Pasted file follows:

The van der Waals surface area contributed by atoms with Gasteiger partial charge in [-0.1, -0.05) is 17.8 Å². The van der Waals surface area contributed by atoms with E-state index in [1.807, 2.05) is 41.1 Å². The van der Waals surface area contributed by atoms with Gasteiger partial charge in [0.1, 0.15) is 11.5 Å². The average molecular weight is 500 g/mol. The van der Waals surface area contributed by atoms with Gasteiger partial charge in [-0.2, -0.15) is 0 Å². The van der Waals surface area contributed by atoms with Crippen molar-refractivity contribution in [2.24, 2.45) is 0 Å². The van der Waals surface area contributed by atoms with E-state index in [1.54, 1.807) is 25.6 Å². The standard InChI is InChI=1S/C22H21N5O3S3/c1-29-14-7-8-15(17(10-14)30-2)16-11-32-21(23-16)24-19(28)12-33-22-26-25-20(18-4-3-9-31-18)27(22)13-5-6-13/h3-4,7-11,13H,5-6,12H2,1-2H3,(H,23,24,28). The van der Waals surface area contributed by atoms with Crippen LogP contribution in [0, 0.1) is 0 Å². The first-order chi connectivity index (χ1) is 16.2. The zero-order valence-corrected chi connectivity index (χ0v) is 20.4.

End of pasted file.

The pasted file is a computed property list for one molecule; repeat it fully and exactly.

The van der Waals surface area contributed by atoms with Gasteiger partial charge in [-0.1, -0.05) is 17.8 Å². The van der Waals surface area contributed by atoms with E-state index in [1.807, 2.05) is 41.1 Å². The van der Waals surface area contributed by atoms with Gasteiger partial charge in [0.1, 0.15) is 11.5 Å². The average molecular weight is 500 g/mol. The van der Waals surface area contributed by atoms with Gasteiger partial charge in [-0.2, -0.15) is 0 Å². The van der Waals surface area contributed by atoms with Crippen molar-refractivity contribution in [2.24, 2.45) is 0 Å². The van der Waals surface area contributed by atoms with E-state index in [1.54, 1.807) is 25.6 Å². The standard InChI is InChI=1S/C22H21N5O3S3/c1-29-14-7-8-15(17(10-14)30-2)16-11-32-21(23-16)24-19(28)12-33-22-26-25-20(18-4-3-9-31-18)27(22)13-5-6-13/h3-4,7-11,13H,5-6,12H2,1-2H3,(H,23,24,28). The van der Waals surface area contributed by atoms with Crippen LogP contribution in [0, 0.1) is 0 Å². The first-order chi connectivity index (χ1) is 16.2. The zero-order valence-corrected chi connectivity index (χ0v) is 20.4.